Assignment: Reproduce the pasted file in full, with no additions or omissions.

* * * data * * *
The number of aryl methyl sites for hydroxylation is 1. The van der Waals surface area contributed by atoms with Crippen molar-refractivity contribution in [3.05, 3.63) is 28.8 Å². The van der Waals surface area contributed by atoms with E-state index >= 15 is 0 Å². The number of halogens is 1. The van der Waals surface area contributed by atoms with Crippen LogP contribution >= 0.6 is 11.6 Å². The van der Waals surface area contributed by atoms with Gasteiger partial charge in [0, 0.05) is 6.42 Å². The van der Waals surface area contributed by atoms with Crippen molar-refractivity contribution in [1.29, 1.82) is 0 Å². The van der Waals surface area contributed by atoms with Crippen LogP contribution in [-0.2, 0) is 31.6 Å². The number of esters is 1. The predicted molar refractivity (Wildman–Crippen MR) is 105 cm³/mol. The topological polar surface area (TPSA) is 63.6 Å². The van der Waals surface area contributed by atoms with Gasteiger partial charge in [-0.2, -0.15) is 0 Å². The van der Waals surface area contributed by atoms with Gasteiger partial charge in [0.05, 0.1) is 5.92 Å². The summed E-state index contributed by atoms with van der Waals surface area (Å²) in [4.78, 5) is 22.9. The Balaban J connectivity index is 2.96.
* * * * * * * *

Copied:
The number of aryl methyl sites for hydroxylation is 1. The van der Waals surface area contributed by atoms with Crippen molar-refractivity contribution in [3.05, 3.63) is 28.8 Å². The van der Waals surface area contributed by atoms with E-state index >= 15 is 0 Å². The number of halogens is 1. The van der Waals surface area contributed by atoms with Crippen LogP contribution >= 0.6 is 11.6 Å². The van der Waals surface area contributed by atoms with Gasteiger partial charge in [0, 0.05) is 6.42 Å². The van der Waals surface area contributed by atoms with Crippen molar-refractivity contribution in [1.29, 1.82) is 0 Å². The van der Waals surface area contributed by atoms with Crippen LogP contribution in [-0.2, 0) is 31.6 Å². The number of esters is 1. The predicted molar refractivity (Wildman–Crippen MR) is 105 cm³/mol. The topological polar surface area (TPSA) is 63.6 Å². The van der Waals surface area contributed by atoms with Gasteiger partial charge in [-0.2, -0.15) is 0 Å². The van der Waals surface area contributed by atoms with Gasteiger partial charge in [0.05, 0.1) is 5.92 Å². The summed E-state index contributed by atoms with van der Waals surface area (Å²) in [4.78, 5) is 22.9. The Balaban J connectivity index is 2.96.